ALBANY An Illinois real estate company has purchased the former Cooper Tire & Rubber Co. plant in Albany for $8.5 million, deed records show.
The court records say the transaction between Cooper and Hilco Real Estate LLC of North Brook, Ill., doing business as HRE Albany LLC, was completed Sept. 29.
Ray Kaye, executive vice president of Hilco, confirmed the purchase Wednesday and said that the company is already working with prospective tenants.
"We did purchase that facility and intend to keep Cooper on as a tenant in a portion of the building for the foreseeable future," Kaye said. "In addition, we're looking for one or more tenants to occupy most of the remaining building."
Ted Clem, president of the Albany-Dougherty Economic Development Commission, said the EDC was aware of the pending transaction but that the details of the transaction would have to come from either Hilco Real Estate LLC, the parent company of HRE Albany LLC., or Cooper.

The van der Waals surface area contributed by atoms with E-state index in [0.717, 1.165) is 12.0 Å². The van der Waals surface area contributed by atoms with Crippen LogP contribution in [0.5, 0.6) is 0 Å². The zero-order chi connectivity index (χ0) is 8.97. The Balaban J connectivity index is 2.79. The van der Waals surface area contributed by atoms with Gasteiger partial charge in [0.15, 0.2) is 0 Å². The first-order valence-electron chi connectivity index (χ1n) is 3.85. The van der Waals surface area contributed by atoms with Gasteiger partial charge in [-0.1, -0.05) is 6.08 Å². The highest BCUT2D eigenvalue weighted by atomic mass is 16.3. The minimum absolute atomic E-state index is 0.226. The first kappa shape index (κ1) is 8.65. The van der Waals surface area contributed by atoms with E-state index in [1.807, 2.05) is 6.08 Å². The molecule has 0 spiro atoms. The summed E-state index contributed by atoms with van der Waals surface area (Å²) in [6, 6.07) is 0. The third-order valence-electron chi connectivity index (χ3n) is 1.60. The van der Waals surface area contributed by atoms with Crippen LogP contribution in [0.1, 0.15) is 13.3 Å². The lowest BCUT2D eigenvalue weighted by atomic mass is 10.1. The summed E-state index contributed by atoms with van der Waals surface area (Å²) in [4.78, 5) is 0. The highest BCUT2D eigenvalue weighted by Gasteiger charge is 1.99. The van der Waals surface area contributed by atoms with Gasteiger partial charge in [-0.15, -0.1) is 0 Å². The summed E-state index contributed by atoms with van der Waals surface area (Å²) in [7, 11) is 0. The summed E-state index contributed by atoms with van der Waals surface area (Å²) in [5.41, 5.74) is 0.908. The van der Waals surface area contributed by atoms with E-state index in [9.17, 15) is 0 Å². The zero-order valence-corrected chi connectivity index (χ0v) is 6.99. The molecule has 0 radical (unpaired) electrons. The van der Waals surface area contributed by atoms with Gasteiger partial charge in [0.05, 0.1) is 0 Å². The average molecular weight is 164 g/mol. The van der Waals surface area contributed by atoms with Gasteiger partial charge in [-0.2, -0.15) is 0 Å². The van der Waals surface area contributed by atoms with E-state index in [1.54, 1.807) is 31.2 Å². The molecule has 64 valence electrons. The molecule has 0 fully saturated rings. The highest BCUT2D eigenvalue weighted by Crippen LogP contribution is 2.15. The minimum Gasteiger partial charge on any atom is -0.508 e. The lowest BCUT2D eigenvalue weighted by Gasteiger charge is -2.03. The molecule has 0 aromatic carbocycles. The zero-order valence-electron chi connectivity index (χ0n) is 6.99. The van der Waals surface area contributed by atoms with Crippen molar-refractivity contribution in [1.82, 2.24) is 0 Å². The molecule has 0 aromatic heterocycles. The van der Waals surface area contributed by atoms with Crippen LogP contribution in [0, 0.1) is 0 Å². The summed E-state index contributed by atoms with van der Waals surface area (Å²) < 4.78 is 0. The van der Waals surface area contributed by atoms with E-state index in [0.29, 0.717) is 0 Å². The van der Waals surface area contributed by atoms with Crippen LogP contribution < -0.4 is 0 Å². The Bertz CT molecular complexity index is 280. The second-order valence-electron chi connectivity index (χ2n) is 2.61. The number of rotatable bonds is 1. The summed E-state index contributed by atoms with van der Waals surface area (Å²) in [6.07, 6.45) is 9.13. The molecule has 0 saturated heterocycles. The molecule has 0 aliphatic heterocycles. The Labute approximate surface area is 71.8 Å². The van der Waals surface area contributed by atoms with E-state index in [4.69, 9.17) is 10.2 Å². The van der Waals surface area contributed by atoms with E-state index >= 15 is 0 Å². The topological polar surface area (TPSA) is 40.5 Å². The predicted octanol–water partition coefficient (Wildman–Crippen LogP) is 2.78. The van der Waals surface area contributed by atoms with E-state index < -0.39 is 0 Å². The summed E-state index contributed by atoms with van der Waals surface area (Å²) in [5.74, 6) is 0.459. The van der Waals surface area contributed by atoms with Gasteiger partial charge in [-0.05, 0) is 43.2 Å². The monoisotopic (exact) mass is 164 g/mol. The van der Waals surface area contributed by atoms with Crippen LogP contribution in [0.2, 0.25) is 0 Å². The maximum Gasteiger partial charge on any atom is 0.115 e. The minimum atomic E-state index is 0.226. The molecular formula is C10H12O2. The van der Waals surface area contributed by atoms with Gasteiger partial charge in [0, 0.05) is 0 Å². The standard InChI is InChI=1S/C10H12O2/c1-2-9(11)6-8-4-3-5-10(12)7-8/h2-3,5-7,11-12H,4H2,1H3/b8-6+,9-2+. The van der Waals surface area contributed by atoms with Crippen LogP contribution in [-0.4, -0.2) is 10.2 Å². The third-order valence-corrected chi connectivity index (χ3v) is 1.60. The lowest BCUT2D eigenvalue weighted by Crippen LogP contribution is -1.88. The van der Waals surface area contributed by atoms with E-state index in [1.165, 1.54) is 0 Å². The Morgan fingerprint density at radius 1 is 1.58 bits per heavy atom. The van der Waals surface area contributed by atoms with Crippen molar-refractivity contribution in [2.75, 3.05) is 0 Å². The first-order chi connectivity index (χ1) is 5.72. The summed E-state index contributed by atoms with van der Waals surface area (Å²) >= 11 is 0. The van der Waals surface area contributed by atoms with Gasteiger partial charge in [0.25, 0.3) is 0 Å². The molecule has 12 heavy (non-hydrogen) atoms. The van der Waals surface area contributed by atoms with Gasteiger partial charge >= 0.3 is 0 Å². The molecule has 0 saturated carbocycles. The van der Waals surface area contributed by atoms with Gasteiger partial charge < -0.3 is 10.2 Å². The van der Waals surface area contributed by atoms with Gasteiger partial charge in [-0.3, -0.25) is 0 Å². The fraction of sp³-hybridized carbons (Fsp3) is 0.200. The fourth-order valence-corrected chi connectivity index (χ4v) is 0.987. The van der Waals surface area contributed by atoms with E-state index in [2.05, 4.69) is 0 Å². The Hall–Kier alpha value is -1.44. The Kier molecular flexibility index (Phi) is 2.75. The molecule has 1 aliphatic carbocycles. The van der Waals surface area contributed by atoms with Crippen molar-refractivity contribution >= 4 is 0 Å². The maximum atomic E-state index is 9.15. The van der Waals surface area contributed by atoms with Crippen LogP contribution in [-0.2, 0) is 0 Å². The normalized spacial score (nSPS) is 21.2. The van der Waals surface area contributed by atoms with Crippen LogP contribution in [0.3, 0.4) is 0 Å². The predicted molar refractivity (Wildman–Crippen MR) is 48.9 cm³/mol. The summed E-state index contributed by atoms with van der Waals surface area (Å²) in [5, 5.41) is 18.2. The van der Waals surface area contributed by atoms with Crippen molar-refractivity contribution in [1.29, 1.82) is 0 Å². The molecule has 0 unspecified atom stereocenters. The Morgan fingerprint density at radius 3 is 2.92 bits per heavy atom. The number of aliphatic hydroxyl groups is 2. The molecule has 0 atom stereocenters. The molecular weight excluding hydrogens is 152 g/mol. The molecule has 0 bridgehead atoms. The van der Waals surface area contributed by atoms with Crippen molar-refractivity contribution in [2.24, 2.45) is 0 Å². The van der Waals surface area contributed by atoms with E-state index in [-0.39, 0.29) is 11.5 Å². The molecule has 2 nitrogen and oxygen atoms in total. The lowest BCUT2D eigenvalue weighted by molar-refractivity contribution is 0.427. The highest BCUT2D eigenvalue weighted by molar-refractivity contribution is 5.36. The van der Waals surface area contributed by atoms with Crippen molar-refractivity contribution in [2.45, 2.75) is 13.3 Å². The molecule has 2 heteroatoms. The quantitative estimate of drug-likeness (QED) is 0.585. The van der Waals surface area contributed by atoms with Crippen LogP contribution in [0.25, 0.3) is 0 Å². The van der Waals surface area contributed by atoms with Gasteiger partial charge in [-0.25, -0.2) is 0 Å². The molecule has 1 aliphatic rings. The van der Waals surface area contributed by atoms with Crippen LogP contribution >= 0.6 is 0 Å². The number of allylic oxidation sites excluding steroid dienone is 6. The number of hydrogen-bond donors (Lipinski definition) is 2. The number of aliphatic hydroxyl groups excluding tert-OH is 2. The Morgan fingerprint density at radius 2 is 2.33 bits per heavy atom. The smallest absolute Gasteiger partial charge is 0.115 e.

Cooper has largely marketed the massive, 1 million-plus square-foot facility on its own since the company announced in 2008 that it would be closing the majority of the plant — sending 1,300 people to the unemployment line and setting a new low water mark in the area's struggling unemployment and poverty situation at the time.
According to its website, Hilco is a global company who works with corporate clients to "reposition and restructure," real estate holdings to improve cash flow.
"Our clients include retail businesses and industrial concerns that may be closing under-performing facilities, consolidating as a result of a merger or acquisition, expanding into new markets, or streamlining their organization. We serve healthy companies as well as those in turnaround and renewal or in bankruptcy," a statement on the site reads.
Kaye said that the company does a lot of principal investing in property for the purpose of adding value to the property.
That's one reason why Kaye said that the company intends to demolish a part of the site that he says is non-functional and redevelop the area into something that is more conducive to business utilization.
"Our goal is to look at properties and find ways to add value so that it benefits industry and benefits the community," Kaye said.